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Sleeping With Strangers

If you ever make an appointment to meet somebody at noon in Leipzig and you're travelling from Galway, prepare for adventure. Well I guess only in my case, but thanks to the good old German railway having a 3 minute delay, all of my connections were gone, and given that everyone in Germany goes to bed at about 8pm, it was the last train that I'd missed. But hey, I'm a well seasoned traveller, and having  been half way around the world with a rucksack I knew I'd come up with something creative. So I wandered across the road to a nearby hotel and decided to check in and get going again next morning. A swarm of Asian gentleman and a perplex receptionist with one of those nasal sounding voices informed me that the Frankfurt fair was on and that not only were the rooms all booked out but that they cost €400 tonight. She gave me a further look as if to confirm that €400 was probably three times my life savings, and although the math wasn't too far off, I decided that I'd have to bite the bullet and find some grubby place to hand a fortune over to in order to eventually get to my appointment looking halfway human.
So then I get a brainwave. Of course - the night train. I only have to hang out in the station for about 4 hours and not only will I get to my destination, I will be taken there in my bed, aka a nice little couchette.
I go into the booking office and reserve a couchette, only to realise that I've left my laser card on the kitchen table back in Galway. I'm not that impressed with myself at the best of times, but bringing on a situation where I am now a homeless bag lady in Frankfurt station is not exactly impressive. I have about enough left to pay for the couchette, a soggy salami roll and a bottle of the cheap water, leaving me with a surplus of €13 which will have to get me to my location upon arrival and somehow pay the ticket to Berlin for 50 odd quid or so. But I decide to worry about that later, first I need to get to Leipzig, and let's face it, this is turning into quite some adventure, after all, I spent all of my teenage years wishing that I could be transported from my bedroom to school by means of someone taking me there in my bed. So wasn't this the nearest I'd ever get?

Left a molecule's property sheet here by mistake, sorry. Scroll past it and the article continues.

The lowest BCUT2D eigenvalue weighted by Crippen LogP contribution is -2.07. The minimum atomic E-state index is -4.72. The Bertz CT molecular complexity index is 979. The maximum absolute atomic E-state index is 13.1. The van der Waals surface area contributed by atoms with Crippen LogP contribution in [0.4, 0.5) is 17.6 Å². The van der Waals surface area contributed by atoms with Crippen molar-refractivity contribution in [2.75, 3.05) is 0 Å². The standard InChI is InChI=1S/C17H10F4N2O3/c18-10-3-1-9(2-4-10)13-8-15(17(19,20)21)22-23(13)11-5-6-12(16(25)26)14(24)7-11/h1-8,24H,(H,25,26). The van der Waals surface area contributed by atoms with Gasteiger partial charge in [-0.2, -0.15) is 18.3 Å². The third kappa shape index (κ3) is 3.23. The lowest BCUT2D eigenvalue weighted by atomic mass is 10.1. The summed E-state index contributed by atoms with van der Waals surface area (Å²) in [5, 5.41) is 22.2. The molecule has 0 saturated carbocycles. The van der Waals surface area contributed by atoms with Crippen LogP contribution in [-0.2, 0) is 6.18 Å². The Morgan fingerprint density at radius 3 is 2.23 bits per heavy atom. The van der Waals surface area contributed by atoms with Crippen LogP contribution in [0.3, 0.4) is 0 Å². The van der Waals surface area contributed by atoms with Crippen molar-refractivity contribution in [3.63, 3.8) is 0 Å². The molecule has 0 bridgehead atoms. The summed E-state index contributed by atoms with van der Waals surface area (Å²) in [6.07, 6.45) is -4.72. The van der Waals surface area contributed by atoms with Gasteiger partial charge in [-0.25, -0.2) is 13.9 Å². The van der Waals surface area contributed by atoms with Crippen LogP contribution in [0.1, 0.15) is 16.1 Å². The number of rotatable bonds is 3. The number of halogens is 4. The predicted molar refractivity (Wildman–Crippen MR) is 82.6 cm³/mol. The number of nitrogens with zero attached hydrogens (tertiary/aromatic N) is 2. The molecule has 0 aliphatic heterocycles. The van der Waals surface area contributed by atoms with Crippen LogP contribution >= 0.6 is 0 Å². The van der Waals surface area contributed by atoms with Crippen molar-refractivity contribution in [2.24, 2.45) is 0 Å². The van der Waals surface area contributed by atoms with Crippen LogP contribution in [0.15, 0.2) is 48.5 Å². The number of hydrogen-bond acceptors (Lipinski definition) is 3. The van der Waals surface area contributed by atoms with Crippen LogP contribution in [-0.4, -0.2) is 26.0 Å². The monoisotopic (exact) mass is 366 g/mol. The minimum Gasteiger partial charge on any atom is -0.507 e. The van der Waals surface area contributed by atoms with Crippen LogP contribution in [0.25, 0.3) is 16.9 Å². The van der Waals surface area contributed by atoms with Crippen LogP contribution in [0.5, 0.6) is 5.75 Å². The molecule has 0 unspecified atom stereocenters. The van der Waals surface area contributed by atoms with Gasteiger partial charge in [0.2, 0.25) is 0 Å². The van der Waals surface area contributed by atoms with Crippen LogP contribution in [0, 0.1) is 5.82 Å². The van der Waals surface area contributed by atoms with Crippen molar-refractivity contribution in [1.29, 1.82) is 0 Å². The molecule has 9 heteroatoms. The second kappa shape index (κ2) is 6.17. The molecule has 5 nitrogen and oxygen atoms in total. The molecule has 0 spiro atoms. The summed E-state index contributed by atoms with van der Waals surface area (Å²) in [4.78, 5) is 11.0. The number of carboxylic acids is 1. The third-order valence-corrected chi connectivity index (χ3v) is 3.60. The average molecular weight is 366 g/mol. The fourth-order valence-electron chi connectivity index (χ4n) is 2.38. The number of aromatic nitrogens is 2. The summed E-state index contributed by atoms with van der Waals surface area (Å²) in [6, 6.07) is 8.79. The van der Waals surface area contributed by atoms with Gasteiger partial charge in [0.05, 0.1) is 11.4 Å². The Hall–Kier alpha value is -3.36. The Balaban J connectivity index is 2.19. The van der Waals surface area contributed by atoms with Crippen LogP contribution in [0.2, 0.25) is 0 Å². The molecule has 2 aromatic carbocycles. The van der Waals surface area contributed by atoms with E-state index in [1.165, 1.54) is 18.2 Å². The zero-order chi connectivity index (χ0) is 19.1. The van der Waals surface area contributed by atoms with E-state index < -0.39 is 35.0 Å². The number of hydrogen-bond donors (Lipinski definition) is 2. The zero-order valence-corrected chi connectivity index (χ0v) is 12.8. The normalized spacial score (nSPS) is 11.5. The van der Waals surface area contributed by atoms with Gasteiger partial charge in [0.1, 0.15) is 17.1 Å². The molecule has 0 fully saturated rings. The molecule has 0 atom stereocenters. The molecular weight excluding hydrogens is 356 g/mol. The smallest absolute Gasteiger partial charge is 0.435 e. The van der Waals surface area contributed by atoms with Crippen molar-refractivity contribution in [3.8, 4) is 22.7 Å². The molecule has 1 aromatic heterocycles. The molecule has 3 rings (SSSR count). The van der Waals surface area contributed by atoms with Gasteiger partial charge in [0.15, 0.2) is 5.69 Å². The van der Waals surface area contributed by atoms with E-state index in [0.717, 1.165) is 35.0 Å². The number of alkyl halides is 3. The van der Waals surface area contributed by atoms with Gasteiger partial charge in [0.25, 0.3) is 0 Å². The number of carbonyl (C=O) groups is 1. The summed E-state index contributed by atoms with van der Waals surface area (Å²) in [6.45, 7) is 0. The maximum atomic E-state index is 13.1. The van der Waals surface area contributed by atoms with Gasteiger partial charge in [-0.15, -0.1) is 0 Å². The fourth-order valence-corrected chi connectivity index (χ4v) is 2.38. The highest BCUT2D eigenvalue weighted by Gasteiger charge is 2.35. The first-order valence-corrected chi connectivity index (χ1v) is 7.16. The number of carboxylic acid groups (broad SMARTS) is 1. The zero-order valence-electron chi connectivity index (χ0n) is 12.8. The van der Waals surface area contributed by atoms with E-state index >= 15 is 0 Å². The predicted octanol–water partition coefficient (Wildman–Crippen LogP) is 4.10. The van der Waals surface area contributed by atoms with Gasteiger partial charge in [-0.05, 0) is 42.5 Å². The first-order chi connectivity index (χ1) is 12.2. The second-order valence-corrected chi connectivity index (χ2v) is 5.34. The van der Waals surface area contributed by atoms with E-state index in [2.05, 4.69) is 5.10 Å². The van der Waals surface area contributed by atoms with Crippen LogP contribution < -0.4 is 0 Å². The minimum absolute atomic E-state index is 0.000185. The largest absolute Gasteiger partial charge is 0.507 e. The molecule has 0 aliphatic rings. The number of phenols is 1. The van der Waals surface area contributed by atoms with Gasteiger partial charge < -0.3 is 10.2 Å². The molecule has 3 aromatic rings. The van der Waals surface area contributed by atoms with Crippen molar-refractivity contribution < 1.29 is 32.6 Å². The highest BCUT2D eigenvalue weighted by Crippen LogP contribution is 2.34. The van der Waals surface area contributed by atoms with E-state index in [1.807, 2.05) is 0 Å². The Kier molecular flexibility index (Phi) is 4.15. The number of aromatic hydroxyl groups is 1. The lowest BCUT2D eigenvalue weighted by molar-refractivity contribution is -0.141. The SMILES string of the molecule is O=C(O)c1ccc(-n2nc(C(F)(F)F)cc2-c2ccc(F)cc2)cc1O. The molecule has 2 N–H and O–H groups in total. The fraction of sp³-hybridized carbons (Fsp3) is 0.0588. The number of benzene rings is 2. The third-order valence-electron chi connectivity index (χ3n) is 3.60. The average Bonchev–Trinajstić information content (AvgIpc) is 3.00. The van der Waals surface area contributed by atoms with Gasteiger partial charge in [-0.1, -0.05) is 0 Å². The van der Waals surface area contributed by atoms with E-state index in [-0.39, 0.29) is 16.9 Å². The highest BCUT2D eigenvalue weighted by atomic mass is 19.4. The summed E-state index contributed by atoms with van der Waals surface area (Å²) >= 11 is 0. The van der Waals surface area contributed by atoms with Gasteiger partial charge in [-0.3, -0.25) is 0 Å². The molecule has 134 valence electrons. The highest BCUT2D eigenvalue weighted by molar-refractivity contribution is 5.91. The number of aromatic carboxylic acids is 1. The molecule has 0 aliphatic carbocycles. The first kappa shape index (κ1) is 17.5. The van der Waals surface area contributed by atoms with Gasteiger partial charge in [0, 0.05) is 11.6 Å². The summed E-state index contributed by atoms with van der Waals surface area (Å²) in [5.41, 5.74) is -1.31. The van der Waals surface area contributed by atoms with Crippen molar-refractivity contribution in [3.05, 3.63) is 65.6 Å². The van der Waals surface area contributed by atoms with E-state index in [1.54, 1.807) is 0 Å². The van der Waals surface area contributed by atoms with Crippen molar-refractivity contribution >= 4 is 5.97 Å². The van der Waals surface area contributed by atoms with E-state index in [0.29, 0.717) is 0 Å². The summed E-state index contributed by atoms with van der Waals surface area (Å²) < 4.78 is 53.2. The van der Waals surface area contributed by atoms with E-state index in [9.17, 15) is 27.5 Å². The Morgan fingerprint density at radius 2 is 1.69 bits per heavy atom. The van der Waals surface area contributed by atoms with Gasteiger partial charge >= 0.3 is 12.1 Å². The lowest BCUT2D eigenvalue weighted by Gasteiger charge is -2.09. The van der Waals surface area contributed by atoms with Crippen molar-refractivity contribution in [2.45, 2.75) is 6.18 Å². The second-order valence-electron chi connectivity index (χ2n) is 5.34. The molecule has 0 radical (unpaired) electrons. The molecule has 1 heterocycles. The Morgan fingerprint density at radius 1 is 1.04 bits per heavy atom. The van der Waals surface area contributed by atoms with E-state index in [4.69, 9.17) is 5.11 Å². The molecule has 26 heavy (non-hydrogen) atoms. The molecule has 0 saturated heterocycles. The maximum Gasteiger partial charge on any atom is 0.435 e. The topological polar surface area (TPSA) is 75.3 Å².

Couchette Land
It was exciting sitting there on the platform watching the goods trains go by. Well ok, the first dozen or so were interesting, but then the wind chill factor dropped and I was close to approaching one of the hobos and asking if I could share a blanket and would they maybe have the lend of a fiver? But the train pulled up and off I headed to carriage number 265, bed 131. It was a bottom bunk and there was a bloke in the bunk beside me. I wasn't quite sure how you greet a stranger who you are going to spend the night sharing a bedroom of sorts with, so I just mumbled something like 'sorry, I'm just going to turn on my torch for a sec' ( I wasn't going to explain that it was actually the light from my kindle and that I don't normally travel with torches when not expecting to share a couchette with a stranger), to which he replied 'no problem, are you going all the way?'
 'Excuse me?'